The annual cost savings involves several parameters related to the annual energy consumption and maintenance required for each light system. In Table 3 the annual maintenance cost for HPS is calculated as $104/fixture, which is based on a lamp replacement of 2000 hours. For an average photoperiod over the year of 10 hours/day (or 3,650 hours/yr), the number of lamp replacements is 1.8/yr. Table 3 shows these calculations if the replacement lamp cost, labor, and disposal is $57. For a system consisting of 6 HPS fixtures, the maintenance cost is $ 624.15/yr.
For the energy analysis, the annual operating hours and cost of electricity are most crucial. The energy consumed due to the lighting system is not just based on the total watts used by the fixtures themselves but also by the cost of operating HVAC systems to keep the room environment temperature-controlled. In this report, a model that considers the refrigeration costs to be half the wattage of the fixture itself is used to approximate the energy used in maintaining room temperature. In some cases growers do not require the room temperature to be controlled but these systems typically suffer from lower productivity. The grower must determine the effects of temperature control vs. no control on productivity and calculate whether it is more economical in regards to their crop and productivity goals.
Some growers rely on the heat from HPS to warm their grow rooms in colder climates and they worry that switching to LEDs will require more cost associated with heating the rooms. It is true that HPS produces more heat than LEDs, however, this makes both heating and cooling more expensive in HPS light systems. When HPS lights are turned off for dark cycle, the temperature drops and HVAC heating must quickly ramp up to compensate in some environments. Using LEDs saves energy and money on heating since (1) there exist more efficient ways to heat plants and grow rooms than by the waste heat from HPS and (2) the change in temperature from on/off in HPS requires more intense energy load to temperature control systems. The calculations for heat compensation will vary greatly by application so for this model only the difference in cooling costs (estimated by half the wattage consumption of the fixture) are utilized. Table 4 shows the annual energy cost if the cost of electricity is $0.11/kWh. The annual refrigeration energy cost is half the cost of fixture lighting energy cost.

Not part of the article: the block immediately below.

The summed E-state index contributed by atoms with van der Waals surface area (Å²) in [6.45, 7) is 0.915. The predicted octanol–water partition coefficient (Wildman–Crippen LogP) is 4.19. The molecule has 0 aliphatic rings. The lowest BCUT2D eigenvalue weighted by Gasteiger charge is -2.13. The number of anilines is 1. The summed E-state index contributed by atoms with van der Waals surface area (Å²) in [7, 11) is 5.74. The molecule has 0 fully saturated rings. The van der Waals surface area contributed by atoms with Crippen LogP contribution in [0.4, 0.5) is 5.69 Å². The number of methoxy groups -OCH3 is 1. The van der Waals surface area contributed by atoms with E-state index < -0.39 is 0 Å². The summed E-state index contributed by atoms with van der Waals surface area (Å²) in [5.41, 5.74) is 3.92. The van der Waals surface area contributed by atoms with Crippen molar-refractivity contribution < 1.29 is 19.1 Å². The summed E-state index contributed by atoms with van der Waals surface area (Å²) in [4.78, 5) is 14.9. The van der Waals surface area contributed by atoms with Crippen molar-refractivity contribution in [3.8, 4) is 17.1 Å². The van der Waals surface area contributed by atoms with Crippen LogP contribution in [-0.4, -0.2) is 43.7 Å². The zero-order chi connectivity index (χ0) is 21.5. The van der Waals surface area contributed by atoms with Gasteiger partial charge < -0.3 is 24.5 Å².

Simple Payback Time
The results of the total annual cost and simple payback calculations for the two LED systems compared to the 1000 W HPS system of 6 fixtures at $0.11/kWh are shown in Table 5. The NeoSol DS has a payback of 1.91 years and the Power Harvest W 10 is 1.53 years.
3. Payback Years Based on Electricity Cost and Photoperiod
LEDs use less electricity and require less HVAC load, thus as the electricity price increases the payback period decreases. Figure 1 shows the results for the NeoSol DS and the Power Harvest payback period using the base model parameters (6 fixtures, no additional capital costs or rebates, 10 hour photoperiod length, etc) for electricity costs up to $0.19/kWh.